By definition, sports are rule-based and arbitrary, so if you don’t follow the rules, the whole thing kind of collapses and becomes meaningless.
Over the past week or ten days, there’s been a conversation about Lance Armstrong that goes something like this: ‘Never mind the doping, it’s destroying other people that’s reprehensible.’
Most recently, on Tuesday, that idea was advanced by Rick Ball, a former Olympic cyclist and father of the Atlantic’s Molly Ball, and Runner’s World editor-at-large Amby Burfoot. When asked how he now regards Armstrong, Ball responded that he has “tremendous admiration for what he’s accomplished, and vehement disapproval of the way he treated the other human beings in his life.” Burfoot, though “[m]ad as anyone” about Armstrong’s bullying, writes that he can forgive the doping: “In fact, I think I would have been tempted to do the same in the late 1960s when I was running my best.”
Ball and Burfoot both believe that the amount of doping in contemporary sports has forced professionals to cheat, or else to quit. (I’m not sure this is true, but for the sake of argument, let’s assume it is.) Both Ball and Burfoot were competitive athletes, and both were active in the late 1960s and early 1970s, when doping wasn’t widespread. But had they been born 30 years later, they believe, they would’ve gone to the dark side.
A lot of people feel this way, I think, and not just in the world of sports journalism—this weekend, I got into a surprisingly heated argument about whether doping is outlawed because of health concerns, or whether to preserve the purity of sport. (Scott Douglas has more on what those health concerns are.) The argument is that doping isn’t really immoral, just dangerous and expensive.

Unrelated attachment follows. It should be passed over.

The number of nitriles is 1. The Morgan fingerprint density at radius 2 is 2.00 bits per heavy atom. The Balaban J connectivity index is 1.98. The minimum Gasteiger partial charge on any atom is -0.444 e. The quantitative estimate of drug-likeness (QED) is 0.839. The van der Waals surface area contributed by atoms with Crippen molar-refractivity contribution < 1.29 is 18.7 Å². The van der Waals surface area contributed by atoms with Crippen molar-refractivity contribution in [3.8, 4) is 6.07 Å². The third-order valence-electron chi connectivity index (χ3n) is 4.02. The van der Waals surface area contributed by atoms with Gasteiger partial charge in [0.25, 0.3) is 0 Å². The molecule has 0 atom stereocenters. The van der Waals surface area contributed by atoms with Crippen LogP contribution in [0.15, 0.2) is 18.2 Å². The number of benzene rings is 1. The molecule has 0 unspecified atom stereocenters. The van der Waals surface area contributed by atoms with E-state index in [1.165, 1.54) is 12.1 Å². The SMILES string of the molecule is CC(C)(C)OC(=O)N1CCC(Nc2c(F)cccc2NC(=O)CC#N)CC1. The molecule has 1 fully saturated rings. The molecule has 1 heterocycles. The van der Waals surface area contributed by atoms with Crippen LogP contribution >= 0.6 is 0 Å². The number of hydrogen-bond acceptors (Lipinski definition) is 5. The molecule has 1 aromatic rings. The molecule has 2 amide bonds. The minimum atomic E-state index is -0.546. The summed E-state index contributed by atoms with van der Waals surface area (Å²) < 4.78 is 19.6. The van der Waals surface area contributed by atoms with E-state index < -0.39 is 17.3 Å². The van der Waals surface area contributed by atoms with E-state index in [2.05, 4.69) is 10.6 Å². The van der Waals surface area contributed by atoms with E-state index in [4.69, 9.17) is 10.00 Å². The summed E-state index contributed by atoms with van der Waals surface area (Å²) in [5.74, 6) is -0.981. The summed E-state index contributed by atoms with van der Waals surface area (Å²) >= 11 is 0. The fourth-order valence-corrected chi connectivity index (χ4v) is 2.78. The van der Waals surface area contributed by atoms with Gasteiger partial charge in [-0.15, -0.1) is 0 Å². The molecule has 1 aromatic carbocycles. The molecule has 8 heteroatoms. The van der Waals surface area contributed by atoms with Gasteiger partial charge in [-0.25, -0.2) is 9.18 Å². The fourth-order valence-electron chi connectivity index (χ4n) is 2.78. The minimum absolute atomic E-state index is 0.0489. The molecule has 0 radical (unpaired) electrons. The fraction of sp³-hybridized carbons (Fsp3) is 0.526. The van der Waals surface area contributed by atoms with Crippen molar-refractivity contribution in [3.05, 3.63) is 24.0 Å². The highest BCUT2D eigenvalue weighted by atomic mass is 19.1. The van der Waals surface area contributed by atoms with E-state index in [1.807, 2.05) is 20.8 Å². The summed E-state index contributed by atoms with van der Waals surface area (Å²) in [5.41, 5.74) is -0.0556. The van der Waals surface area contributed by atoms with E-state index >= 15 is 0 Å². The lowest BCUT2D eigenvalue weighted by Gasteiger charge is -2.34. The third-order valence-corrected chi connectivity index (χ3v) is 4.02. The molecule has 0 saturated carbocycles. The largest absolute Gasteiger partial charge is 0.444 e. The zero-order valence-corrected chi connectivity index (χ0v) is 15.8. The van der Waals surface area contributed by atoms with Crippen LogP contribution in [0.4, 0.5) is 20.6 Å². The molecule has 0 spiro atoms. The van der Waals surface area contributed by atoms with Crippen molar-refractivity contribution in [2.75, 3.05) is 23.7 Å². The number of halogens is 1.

Burfoot is a former colleague of mine, and I suspect that he’s being deliberately contrarian. But I’ll take him at his word, and I must say that I furiously object to this line of reasoning. What Armstrong did to the Andreaus, and David Walsh, Mike Anderson, and Emma O’Reilly, was wrong and really terrible, and they deserve to be made whole again. But that really should not distract from the reason everyone is writing about Armstrong, which is that he cheated, and that cheating at a game, because it’s a game, is unambiguously wrong.
Here’s why: I don’t approve of real-life cheating, but I certainly understand it. Absent religion, life can be absurd, and it’s often not clear which rules are important and which are inane. If you smoke a bowl, it’s probably illegal but hardly immoral. If you cheat on a test when you have a terrible teacher, you’re not exactly a sinner. And especially if you’re inclined to see the world as a place that rewards hard work inconsistently, cheating can make a certain amount of sense. You only live once, right?
It’s a lot harder to apply this logic to sports. By definition, sports are rule-based and arbitrary, so if you don’t follow the rules—say, by running 3 laps in a mile, instead of four—the whole thing kind of collapses and becomes meaningless. Likewise if you dope. Unless you’re motivated by external rewards, like fame or money or by beating other people, there’s really no point to competitive athletics if you’re going to cheat.
If I read Ball and Burfoot correctly, they’re coming clean as being motivated by external rewards, and not by a desire to be their best selves. Or, more generally, they were not motivated by the spirit of competition, by learning how far and hard they could push themselves. They just wanted the satisfaction of knowing they were better than other people. And that’s certainly fair, but I’m going to insist that this is an anti-social approach to life, and not one to be proud of.
I was shocked when Burfoot wrote that “it sucks to run 120 miles a week and get buried at the races.” At least while I knew him, he was trying to run 100 miles per week as a 64-year-old, and I thought that was because he loved to run. I still think it was. Or maybe he just hates losing to Ed Whitlock.
About The Author:
Peter Vigneron is a senior contributing editor at Competitor magazine. You can follow him on Twitter at @PeterVigneron.